My Uncle was a section man and this is where he came to work 
everyday. He lived a quarter mile from this location. He didn't burn
any fuel going to work like I do now. One mile west from this 
location was another mile long passing siding and a spur servicing
a limestone quarry that provided the limestone for the 
Parliament Buildings in Ottawa. (Tyndall Stone)
The picture to the right, taken by Jim through the cab vent facing 
the rear of the train, shows the west side of the Tyndall elevator
before the annex was built in 1960.  To the left near the back of the 
train, through the coal dust you can barely make out the station 
and freight shed. I don't remember seeing the station (through my
eyes before it was dismantled) but I do remember the freight shed. 
It was taken down sometime around 1970.
  I hope that you find this as interesting as I do. The yard has been
turned into a park. The right of way west to the next mile crossing is
now a road and the right of way east of the elevator and road
crossing has all grown in and is a quad/sled trail.  Sadly, only
the elevator remains. 
 

Kevin C. Dawson

Tyndall, Manitoba. 

Jan 21 2012

This picture of CPR 78 was submitted by David L. Spargo, Honolulu,
HI, David had the following to say about this picture.
"I would like to share a picture that my wife came across whilst 
doing family genealogy. The picture is of old CPR engine # 78. 
Pictured are her Grandfather, Clarence Wilson, his wife 
Jennie Phalen Wilson, and Stuart Wilson, aged two. 
The picture was taken at Winnipeg about 1906. 
Clarence was an engineer for CPR from about 1902 to 1939. 
His usual run was freights from Winnipeg to Brandon, and return.
 A train buff located the following information about engine # 78: 
The engine was built in May, 1882, at the 
Rhode Island Locomotive Works. The engine number was 
changed to # 173 in 1907, and again to # 118 in 1913.
The engine was scrapped in 
Winnipeg in 1930."
CPR 78
 
ABITIBI 30 Abitibi Pine Falls
ABITIBI 30 Abitibi Pine Falls


CPR 1095 (The Spirit of Sir John A.)
CPR 1095 (The Spirit of Sir John A.)
These pictures were submitted by David MacDonald. Amherstview ON.
CPR 1095 (The Spirit of Sir John A.)
CPR 1095 (The Spirit of Sir John A.)

 
In the late 1950's, Canadian steam locomotives were  being phased out in favor of diesel engines.  The images in the following Galleries capture those last magical days... 
This site features 75 images taken by the late 
Del Rosamond highlighting the final days of Canadian steam in Ontario.

 
 
Links
 
   
Visit our Home in Summerville Nova Scotia. This house was built in 1873.
Where we live and what we do
   
A Nova Scotia Snow Storm Hits Summerville
A Nova Scotia Snow Storm Hits Summerville
The Halifax & South-Western Museum
Robot Cars
The Newfoundland Railway
The CPR Today
CPR Today
   
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And Old Railway Rolling Stock
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Train Bridges and Trestles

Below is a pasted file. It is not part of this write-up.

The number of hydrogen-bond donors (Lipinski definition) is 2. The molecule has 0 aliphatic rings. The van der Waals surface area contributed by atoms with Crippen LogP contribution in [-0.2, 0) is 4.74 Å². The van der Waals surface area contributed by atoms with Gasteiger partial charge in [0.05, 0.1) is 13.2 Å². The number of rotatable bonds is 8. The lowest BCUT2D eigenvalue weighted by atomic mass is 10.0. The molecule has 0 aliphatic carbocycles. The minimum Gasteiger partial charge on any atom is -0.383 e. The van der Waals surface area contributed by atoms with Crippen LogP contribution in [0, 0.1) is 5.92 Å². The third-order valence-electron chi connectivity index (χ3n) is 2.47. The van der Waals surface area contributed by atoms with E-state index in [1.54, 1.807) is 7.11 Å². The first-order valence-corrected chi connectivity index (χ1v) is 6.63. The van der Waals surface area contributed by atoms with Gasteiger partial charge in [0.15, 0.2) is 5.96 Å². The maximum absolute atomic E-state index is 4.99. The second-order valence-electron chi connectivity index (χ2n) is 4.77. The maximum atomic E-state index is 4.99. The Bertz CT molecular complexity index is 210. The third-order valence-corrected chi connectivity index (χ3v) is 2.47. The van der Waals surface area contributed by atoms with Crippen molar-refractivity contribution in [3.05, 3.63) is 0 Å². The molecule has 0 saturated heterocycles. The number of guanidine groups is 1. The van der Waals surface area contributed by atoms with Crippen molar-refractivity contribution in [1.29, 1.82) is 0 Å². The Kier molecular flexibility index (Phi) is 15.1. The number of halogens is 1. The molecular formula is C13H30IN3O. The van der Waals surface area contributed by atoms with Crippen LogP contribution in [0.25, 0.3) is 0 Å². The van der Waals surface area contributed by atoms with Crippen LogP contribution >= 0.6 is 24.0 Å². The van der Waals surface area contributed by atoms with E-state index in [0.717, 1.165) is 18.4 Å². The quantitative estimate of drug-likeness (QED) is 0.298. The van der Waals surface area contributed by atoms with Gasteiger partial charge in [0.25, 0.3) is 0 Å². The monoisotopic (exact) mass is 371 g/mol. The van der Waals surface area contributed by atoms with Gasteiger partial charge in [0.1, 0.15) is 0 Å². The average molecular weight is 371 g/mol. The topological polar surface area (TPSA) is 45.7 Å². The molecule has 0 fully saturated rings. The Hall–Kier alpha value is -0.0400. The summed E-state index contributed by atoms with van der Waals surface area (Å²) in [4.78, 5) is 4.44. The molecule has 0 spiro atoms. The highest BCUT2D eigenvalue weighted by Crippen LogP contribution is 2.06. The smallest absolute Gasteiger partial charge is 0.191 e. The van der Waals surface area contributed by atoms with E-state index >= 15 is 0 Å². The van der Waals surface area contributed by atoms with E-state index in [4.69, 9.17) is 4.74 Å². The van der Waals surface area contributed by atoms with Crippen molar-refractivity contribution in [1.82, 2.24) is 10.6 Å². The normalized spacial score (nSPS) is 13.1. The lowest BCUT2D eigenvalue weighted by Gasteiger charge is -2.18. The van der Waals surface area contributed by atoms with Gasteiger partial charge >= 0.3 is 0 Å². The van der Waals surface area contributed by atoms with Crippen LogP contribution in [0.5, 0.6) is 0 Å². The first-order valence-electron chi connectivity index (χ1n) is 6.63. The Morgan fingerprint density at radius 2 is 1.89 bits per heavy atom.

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at the CPR Spiral Tunnels
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and Steam and Diesel Locomotives
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Jerry Barnes' Garden Railway, The SCRR
   
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Historic Aircraft Pictures
   
Visit John's Old Car and Truck Pictures
The Yard Limit's page on the
Windsor & Hantsport Railway (WHRC)
The Stanley Steamer
For all you steam fans, this page is a must
   
Visit Lonnie Hedgepeth's of Rocky Mount, North Carolina site. He has used the plans provided on Covered Bridge Plans  webpage and is building a Covered Bridge for his Live Steam train. Many new pictures have been added including pictures of his Live Steam Engine
   
The building trades class at Darlington HS in Darlington, Wisconsin built this covered bridge for a local business man
Visit our Home in Summerville Nova Scotia. This house was built in 1873.
Where we live and what we do
   
 Tour the 64 remaining Covered Bridges  of New Brunswick
   
The Covered Bridges that once dotted Nova Scotia.
   
Lilies From the Valley
A Vast selection of Oriental and Asiatic previously cut commercially grown bulbs ready for shipment 
anywhere in Canada
Visit my Jeep page A Picture Review of the Jeeps
from 1940 to the present
   
A Picture Review of the Nash, Hudson and the
cars of American Motors
 
   
A Picture Review of the Hudsons and Terraplanes
that were found in Australia
   
A Picture Review Studebaker
   
A Picture review of the Packard
   
A Picture Review of the
Pickup Truck from 1940 to 1969
   
A Picture review of the Volkswagen
   
A Picture Tour of the Kaiser Frazer
   
A Picture Tour of the
A Picture Tour of the Henry J
   
A Picture Tour of the Crosley
   
The Chevrolet from 1916 tto 1970
   
The Ford from 1908 to 1969
   
The Chrysler Airflow
   
View some of John Evan's  Artwork
View some of
John' Evan's Artwork
This site has quite a collections of John's artwork.
View these old cars as you haven't before.
   
Eric Gordon's Kaiser Rebuild
There are many pictures showing the details of this Rebuild
   
E Mail 
johnmacdoanld@summerville-novascotia.com